St. Teresa Benedicta of the Cross was a German Jew who was born on October 12, 1891 and named Edith Stein. She was a martyr and a brilliant author and philosopher who suddenly converted to Catholicism after reading the Autobiography of St. Teresa of Avila.
One evening, she picked it up and read the whole book in one night. She later said, “When I had finished the book, I said to myself: This is the truth!”
On January 1, 1922, Edith was baptized and took the name of Teresa Benedicta [Blessed] of the Cross (in Latin, Teresia Benedicta a Cruce). 2022 is the 100th anniversary of her baptism.
In the 1930s, darkness broke out over Germany. St. Teresa said, “I had heard of severe measures against Jews before. But now it dawned on me that God had laid His hand heavily on His people, and that the destiny of these people would also be mine.”
In 1933, she entered the cloistered Carmelite order in Cologne, Germany. In 1938, she was smuggled across the border to the Carmelite convent in Echt, Holland, to escape Nazi persecution. She was later joined there by her sister, Rosa, a lay Carmelite.
This is what St. Teresa wrote in her will on June 9,1939, “Even now I accept the death that God has prepared for me in complete submission and with joy as being His most holy will for me. I ask the Lord to accept my life and my death … so that the Lord will be accepted by His people and that His Kingdom may come in glory, for the salvation of Germany and the peace of the world.”
In 1942, the Nazi Germans began a persecution of Catholics in Holland. This was an act of retaliation against the letter of protest written by the Dutch Catholic Bishops against the pogroms and deportations of Jews.
St. Teresa dismissed the question about a possible rescue. She said, “Do not do it! Why should I be spared? Is it not right that I should gain no advantage from my Baptism? If I cannot share the lot of my brothers and sisters, my life, in a certain sense, is destroyed.”
She was arrested by the Gestapo on August 2,1942, while she was in the chapel with the other sisters. St. Teresa and Rosa were seized. As the Gestapo dragged them from the convent, St. Teresa’s last words were, “Come Rosa, let us go for our people.”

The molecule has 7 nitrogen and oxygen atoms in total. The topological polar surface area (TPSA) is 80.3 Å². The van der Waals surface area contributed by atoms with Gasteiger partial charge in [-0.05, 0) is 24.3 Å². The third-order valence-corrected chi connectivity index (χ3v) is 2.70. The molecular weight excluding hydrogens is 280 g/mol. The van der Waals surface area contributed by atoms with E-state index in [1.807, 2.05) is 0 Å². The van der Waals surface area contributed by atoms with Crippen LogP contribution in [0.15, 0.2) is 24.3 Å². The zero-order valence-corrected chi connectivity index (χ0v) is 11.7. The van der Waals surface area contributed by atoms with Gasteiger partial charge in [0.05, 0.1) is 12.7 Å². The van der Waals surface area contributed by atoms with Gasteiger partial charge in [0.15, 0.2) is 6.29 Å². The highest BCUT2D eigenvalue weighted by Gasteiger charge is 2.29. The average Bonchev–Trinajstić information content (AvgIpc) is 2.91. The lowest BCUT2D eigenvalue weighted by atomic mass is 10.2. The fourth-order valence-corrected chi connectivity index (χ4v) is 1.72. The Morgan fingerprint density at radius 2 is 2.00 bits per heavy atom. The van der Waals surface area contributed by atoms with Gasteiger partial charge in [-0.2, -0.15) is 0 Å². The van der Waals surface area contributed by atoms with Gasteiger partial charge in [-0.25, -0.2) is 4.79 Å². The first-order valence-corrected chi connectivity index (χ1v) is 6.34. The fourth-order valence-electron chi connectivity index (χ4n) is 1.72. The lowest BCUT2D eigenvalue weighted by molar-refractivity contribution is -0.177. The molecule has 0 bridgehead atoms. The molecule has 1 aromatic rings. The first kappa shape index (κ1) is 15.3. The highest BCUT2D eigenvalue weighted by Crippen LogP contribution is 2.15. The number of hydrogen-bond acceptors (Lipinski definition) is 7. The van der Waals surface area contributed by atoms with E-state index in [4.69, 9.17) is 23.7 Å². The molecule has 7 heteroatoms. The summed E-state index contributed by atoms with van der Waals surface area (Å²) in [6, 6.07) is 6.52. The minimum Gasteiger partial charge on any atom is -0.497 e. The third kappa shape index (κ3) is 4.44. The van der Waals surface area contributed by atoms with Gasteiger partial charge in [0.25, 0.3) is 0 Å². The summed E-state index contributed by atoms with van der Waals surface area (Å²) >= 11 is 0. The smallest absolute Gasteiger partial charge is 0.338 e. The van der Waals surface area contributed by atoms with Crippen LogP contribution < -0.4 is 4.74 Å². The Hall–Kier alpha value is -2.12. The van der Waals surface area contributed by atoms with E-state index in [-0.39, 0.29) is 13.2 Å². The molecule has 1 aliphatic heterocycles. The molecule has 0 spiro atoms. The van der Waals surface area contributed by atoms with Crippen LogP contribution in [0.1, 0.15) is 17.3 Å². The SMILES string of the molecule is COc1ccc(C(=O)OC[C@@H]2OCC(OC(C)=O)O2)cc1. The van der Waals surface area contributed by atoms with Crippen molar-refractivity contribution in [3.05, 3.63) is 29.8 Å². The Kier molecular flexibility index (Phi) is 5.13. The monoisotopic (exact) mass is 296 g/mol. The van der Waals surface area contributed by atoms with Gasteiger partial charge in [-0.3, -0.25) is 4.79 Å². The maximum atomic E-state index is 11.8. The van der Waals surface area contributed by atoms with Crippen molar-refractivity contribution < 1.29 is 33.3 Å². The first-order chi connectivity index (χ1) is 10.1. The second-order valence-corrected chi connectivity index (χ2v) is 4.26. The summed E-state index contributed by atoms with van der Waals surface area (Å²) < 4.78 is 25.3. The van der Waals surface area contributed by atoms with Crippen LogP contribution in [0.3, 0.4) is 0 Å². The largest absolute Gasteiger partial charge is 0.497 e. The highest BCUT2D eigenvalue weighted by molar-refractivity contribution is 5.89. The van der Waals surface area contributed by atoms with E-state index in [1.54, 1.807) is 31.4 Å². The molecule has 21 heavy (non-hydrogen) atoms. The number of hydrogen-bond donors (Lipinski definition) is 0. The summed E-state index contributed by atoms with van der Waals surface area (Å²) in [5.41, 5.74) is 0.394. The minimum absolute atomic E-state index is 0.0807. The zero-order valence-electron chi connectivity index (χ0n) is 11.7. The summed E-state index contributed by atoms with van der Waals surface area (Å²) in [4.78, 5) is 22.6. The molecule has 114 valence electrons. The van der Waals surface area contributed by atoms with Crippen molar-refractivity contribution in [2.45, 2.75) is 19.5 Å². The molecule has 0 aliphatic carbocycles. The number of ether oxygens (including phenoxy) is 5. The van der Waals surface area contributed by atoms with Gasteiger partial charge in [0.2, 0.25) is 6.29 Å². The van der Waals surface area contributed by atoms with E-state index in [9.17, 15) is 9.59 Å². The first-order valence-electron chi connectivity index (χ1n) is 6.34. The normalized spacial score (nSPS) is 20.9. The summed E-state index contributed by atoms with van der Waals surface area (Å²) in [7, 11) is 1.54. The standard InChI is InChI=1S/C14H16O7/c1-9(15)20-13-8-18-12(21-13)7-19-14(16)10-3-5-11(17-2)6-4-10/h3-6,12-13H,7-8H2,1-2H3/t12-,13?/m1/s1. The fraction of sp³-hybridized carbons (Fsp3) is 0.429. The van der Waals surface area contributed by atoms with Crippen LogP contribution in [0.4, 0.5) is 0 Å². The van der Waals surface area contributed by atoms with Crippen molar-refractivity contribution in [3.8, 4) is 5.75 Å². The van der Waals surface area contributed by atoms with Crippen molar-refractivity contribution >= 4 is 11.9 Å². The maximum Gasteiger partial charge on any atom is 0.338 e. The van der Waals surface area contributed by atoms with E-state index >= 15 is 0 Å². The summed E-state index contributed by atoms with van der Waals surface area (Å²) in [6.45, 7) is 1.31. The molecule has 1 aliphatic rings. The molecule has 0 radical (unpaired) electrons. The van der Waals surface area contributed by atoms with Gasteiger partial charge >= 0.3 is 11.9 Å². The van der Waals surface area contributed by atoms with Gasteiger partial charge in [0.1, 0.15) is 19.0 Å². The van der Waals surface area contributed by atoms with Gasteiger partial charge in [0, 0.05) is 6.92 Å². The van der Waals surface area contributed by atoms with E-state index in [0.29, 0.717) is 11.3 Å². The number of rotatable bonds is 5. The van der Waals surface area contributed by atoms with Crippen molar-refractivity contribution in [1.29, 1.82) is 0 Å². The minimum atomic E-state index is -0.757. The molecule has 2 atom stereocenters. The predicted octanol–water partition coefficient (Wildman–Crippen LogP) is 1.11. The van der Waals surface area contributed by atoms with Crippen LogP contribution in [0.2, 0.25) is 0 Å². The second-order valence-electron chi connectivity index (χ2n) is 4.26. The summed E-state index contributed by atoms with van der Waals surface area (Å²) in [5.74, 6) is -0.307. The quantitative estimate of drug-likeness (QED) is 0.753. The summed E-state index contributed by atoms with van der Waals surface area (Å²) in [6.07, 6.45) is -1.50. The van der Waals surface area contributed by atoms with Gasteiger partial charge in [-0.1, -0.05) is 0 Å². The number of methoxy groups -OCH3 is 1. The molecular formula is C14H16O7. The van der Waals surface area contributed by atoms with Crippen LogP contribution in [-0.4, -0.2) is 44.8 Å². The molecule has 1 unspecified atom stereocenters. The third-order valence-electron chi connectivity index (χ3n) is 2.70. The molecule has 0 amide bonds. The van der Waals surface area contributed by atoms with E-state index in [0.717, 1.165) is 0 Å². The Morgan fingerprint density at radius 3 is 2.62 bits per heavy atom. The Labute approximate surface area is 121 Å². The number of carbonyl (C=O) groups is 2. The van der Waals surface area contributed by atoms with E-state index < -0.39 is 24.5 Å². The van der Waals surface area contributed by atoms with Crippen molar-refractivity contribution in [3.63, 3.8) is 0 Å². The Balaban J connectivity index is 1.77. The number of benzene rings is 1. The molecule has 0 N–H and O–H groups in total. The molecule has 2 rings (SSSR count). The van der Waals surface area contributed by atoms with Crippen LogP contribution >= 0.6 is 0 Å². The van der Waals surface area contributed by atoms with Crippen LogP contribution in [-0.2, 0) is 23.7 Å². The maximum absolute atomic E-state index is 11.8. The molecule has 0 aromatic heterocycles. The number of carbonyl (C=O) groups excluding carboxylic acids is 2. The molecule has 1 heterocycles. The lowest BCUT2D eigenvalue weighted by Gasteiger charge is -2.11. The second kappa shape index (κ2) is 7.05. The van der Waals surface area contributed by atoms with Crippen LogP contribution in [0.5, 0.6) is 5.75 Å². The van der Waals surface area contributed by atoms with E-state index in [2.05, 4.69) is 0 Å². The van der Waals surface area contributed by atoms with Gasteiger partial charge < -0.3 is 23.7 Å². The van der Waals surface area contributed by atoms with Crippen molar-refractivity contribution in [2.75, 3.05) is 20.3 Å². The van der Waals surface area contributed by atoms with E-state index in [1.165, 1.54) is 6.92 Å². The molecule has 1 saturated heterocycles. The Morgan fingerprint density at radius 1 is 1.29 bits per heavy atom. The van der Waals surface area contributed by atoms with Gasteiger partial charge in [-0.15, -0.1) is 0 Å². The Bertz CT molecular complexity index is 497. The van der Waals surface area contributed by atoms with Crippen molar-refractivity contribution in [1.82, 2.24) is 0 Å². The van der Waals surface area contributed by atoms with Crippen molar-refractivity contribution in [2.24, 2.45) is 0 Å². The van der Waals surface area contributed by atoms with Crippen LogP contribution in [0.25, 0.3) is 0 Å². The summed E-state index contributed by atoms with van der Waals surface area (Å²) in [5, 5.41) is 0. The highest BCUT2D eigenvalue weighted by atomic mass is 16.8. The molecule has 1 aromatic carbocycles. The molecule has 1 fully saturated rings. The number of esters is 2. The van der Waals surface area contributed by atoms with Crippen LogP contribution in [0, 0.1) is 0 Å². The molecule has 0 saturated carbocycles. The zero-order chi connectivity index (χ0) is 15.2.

St. Teresa and Rosa were transported by train with over 900 other Jews to the concentration camp in Auschwitz, Germany, where they were both murdered in the gas chambers on August 9.
On May 1, 1987, St. Teresa was beatified by St. John Paul II and he canonized her on October 11, 1998.
On October 1, 1999, St. John Paul II proclaimed St. Teresa a co-patron saint of Europe – together with St. Catherine of Siena and St. Bridget of Sweden.
He wrote in his Apostolic Letter of the same date,
I feel that the decision to choose this “feminine” model of holiness is particularly significant within the context of the providential tendency in the Church and society of our time to recognize ever more clearly the dignity and specific gifts of women….
[St. Teresa] forcefully proclaimed by her martyrdom the ways of God and man in the horrendous atrocity of the Shoah [the Holocaust]. She has thus become the symbol of a human, cultural and religious pilgrimage which embodies the deepest tragedy and the deepest hopes of Europe…. For she brings us to the heart of this tormented century, pointing to the hopes which it has stirred, but also the contradictions and failures which have disfigured it….
St. Teresa made her own the suffering of the Jewish people, even as this reached its apex in the barbarous Nazi persecution which remains, together with other terrible instances of totalitarianism, one of the darkest and most shameful stains on the Europe of our century.….
Today’s proclamation of Teresa as a Co-Patroness of Europe is intended to raise on this Continent a banner of respect, tolerance and acceptance which invites all men and women to understand and appreciate each other, transcending their ethnic, cultural and religious differences in order to form a truly fraternal society….
A Europe which would exchange the values of tolerance and universal respect for ethical indifference and skepticism about essential values would be opening itself to immense risks and sooner or later would see the most fearful specters of its past reappear in new forms.
Let us pray with St. Teresa her own prayer for peace,
“O my God, fill my soul with holy joy, courage and strength to serve You. Enkindle Your love in me and then walk with me along the next stretch of road before me. I do not see very far ahead, but when I have arrived where the horizon now closes down, a new prospect will open before me and I shall meet with peace.”